It’s Mike White’s ball again.
Just in time to save the Jets season.
Perhaps White is the perfect elixir for the plummeting Jets, losing their last four games and five of the last six.
Perhaps White can serve as the torch to ignite the Jets’ flickering playoff dreams with two regular-season games remaining and get them into the playoffs for the first time since 2010.
The 27-year-old journeyman quarterback, who has become a powerful force in the Jets locker room for his unbroken history and tenacity, was cleared by team doctors on Monday to play through his fractured ribs, the injury suffered three weeks ago when Buffalo linebacker Matt Milano nearly broke it in half.
White will not only start Sunday in Seattle, but he’ll be the Jets’ “barring injury” starter for as long as they play this season, according to head coach Robert Saleh.
Teammates embrace White’s journey. He was already one of the most popular guys in the locker room, but the tenacity he showed in that Buffalo game – returning to the field twice after hard knocks and ending the game with broken ribs – was galvanizing. .
His teammates spoke of White with rare reverence after that game – a game after which he was taken to hospital before joining them for the team’s flight home.
It’s a fact that White’s production was simply better than Zach Wilson’s, albeit in a shorter work. White, too, is the antithesis of Wilson, who was drafted second overall last year and never had to compete for his starting job.
Without some level of perseverance, White could be on his plan B career now off the football pitch. But he stuck it out, found a way out of the obscurity of being an afterthought third string in Dallas and a practice arm with the Jets to become a starter.
“He was with Dallas when I was D coordinator in San Francisco and we played them twice,” Saleh said Monday. “I don’t remember him at Dallas at all. He comes here, he gets cut three or four times. The road to being a good NFL player is not easy.
White navigated the bumps and survived. He overcame the disappointment of not playing a down for the first two years of his NFL career.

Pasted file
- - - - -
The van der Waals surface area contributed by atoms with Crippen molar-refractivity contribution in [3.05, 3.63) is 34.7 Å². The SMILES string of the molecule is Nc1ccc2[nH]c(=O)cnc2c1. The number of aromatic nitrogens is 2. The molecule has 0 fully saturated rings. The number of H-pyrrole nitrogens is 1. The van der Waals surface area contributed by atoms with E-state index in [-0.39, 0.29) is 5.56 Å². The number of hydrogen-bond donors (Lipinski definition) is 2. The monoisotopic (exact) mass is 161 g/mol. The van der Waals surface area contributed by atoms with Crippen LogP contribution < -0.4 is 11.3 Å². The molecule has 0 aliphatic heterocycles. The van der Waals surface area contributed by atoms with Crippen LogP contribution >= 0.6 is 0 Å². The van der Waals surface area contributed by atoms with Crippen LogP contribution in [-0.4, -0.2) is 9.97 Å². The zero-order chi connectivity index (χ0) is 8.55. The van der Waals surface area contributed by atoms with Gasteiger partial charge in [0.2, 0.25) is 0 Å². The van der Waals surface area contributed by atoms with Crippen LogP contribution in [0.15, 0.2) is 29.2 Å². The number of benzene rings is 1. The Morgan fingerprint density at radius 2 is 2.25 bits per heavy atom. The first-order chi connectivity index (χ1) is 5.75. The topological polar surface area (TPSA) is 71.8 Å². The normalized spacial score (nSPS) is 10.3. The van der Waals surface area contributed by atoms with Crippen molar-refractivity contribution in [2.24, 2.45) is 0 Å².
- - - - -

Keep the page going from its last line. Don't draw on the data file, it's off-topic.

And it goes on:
“When you have somebody who hasn’t been handed everything, when you have somebody who’s been through the grind, who’s been cut, who’s been on another team, who’s been cut by that team and that you have someone who came in the hard way, that’s the majority of this league,” Saleh said. “That’s what people gravitate towards – people who had to struggle.
“This country has been about struggling and trying to find your way. The majority of people scratch and claw in life, but that’s also the league. Players scratch and work their way up to the positions they are currently in.
White is the definition.
You can feel how much White’s teammates appreciate his run. You can see an extra bounce in their step as he plays. It’s different from when Wilson is in the game. It’s palpable.
And that’s something the Jets desperately need, starting Sunday in Seattle, or their season is over.
But it’s critical that White’s teammates understand that he won’t be riding Lumen Field on a horse wearing a white suit as some sort of mythical savior.
The Jets are mired in a terrible offensive crisis, having scored four touchdowns in the past four games. And he’s played in two of those games — the 27-22 loss at Minnesota and the 20-12 loss at Buffalo.
White is 1-2 as a starter this season and 1-2 last season. He threw eight TDs to 10 INTs in his career. Tom Brady, it’s not. Still, the Jets offense moved the ball better with White than Wilson. The Jets averaged 400 yards per game in his three starts in Weeks 12-14, fourth in the league.
“I think he’s done a great job of moving the attack around, keeping practices going, getting first downs – much more effective,” Saleh said. “The attack worked with good efficiency. So, it’s a big opportunity for him and it’s a big opportunity for everyone.
The Jets had a great opportunity this weekend – a real Christmas present – when the Patriots and Dolphins lost, leaving them to win their last two games (in Seattle and Miami) and the Patriots losing one of their last two (against Miami and Buffalo) to reach the playoffs.
The Jets got a new life, and so did White. Let’s see where he takes it.
If he leads the Jets to those two wins and the playoffs, someone could erect a statue of White outside MetLife Stadium.